ScreamRide: Giving theme park fans the chaos they always wanted

Frontier Developments found success in a niche market with RollerCoaster Tycoon 3 , delivering the idea of theme-park simulation to a wider cross-section of fans in the mainstream than previous games. With ScreamRide moving so far away from the foundations RollerCoaster Tycoon 3 laid down, however, we’re curious to see what strands of DNA can be found in Frontier’s newest project.

“RollerCoaster Tycoon 3 fans generally had fun with ‘peep torture’ by crashing coasters,” explains executive producer Gerard Huke. “It was a logical progression to focus on this aspect. Coaster and scenery building has also evolved from the roots we put down in RollerCoaster Tycoon 3 into the modular and fully destructible system we have today in ScreamRide.”


The game came from humble beginnings; where the team at Frontier was considering what more could be done to innovate within the creative sandbox space. “We wanted to focus on the kind of sandbox destruction that was a tantalising possibility from traditional theme-park sims, but never the main focus,” details Huke. “The absurdity grew and grew as we watched things like 'The Centrifuge Brain Project' and we pushed the limits of what was possible with the rides and the level of destruction until it felt suitably epic.” ScreamRide’s new elements serve more than just a cosmetic role the game is striving to move away from the genre’s deep affiliation with the PC.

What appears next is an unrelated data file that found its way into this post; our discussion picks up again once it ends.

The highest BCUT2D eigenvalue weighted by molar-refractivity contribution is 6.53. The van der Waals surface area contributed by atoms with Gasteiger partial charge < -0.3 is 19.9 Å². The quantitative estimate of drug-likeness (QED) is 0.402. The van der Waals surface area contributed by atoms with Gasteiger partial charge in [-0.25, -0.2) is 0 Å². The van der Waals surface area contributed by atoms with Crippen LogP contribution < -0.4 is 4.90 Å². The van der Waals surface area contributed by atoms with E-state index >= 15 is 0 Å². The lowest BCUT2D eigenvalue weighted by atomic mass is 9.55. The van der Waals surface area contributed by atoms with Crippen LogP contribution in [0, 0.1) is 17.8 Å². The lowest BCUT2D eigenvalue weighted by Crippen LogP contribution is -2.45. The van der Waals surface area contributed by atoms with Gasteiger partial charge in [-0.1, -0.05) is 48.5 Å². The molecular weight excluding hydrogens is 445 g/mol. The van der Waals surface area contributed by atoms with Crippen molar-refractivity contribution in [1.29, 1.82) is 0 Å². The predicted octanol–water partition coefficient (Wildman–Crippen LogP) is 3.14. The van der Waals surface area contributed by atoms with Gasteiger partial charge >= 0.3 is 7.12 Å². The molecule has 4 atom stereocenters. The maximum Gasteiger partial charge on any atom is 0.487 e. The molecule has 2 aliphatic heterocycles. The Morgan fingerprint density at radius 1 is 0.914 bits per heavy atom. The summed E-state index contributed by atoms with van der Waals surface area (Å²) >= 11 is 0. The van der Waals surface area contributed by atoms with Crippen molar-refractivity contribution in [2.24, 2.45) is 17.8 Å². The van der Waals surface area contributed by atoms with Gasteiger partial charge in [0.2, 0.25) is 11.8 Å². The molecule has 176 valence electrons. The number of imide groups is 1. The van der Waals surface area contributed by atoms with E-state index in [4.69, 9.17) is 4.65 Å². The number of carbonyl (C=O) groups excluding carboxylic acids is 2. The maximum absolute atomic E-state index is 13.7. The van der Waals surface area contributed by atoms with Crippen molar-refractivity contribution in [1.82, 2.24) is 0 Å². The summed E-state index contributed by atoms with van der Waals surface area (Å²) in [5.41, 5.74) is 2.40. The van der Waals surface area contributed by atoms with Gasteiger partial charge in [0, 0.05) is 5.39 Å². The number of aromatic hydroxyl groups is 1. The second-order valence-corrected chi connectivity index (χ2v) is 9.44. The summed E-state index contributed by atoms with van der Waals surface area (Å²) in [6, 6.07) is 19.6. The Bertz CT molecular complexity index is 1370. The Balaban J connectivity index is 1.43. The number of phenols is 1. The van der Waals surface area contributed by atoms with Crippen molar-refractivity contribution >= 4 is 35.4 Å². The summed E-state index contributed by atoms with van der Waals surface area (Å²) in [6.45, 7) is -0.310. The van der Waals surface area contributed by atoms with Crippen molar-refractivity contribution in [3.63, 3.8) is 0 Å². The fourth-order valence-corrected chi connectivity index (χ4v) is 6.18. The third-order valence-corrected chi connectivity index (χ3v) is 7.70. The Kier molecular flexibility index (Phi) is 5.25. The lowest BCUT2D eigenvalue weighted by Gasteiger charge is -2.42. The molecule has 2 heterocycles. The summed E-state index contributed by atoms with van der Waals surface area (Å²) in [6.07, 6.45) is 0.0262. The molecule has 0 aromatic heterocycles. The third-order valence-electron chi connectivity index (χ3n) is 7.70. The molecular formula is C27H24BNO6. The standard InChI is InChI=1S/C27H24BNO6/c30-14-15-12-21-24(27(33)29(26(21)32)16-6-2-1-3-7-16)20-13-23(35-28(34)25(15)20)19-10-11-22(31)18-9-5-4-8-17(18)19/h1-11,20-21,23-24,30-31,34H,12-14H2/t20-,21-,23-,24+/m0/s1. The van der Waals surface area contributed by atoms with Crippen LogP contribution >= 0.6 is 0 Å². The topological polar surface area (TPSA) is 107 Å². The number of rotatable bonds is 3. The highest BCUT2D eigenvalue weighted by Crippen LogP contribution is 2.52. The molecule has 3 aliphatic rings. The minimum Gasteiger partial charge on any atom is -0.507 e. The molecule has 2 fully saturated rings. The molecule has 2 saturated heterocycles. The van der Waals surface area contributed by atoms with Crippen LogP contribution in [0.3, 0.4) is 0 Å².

Discarding the old theme-park-builder game, Frontier has instead moved onto a construction and management simulator, taking the genre to its logical conclusion.
ScreamRide is, after all, a console-exclusive game. “ ScreamRide is very different compared to a traditional PC park sim it has much more action gameplay in addition to park creation,” explains Huke.

“The campaign mode has three different career paths: ScreamRider, Demolitions Expert and Engineer. The first two are very action-oriented you actually pilot coasters and launch amusement rides into buildings respectively. The Engineer path is more puzzle-based with construction and destruction challenges that need more consideration. Whether you play Campaign mode or create your own experiences in the built-in Level Maker, the game is a great console experience from the ground up.”

Between Campaign mode and the Level Editor, you’re given access to exactly the same tools the developers themselves used to build the game. Huke reveals, “We felt that was important to give players the same power as the developers to realise their creative visions. Players can share their levels on Xbox One with the rest of the community so we hope the creators, the fans who love to build cool stuff, will make awesome levels that feed the people who just like to play.”

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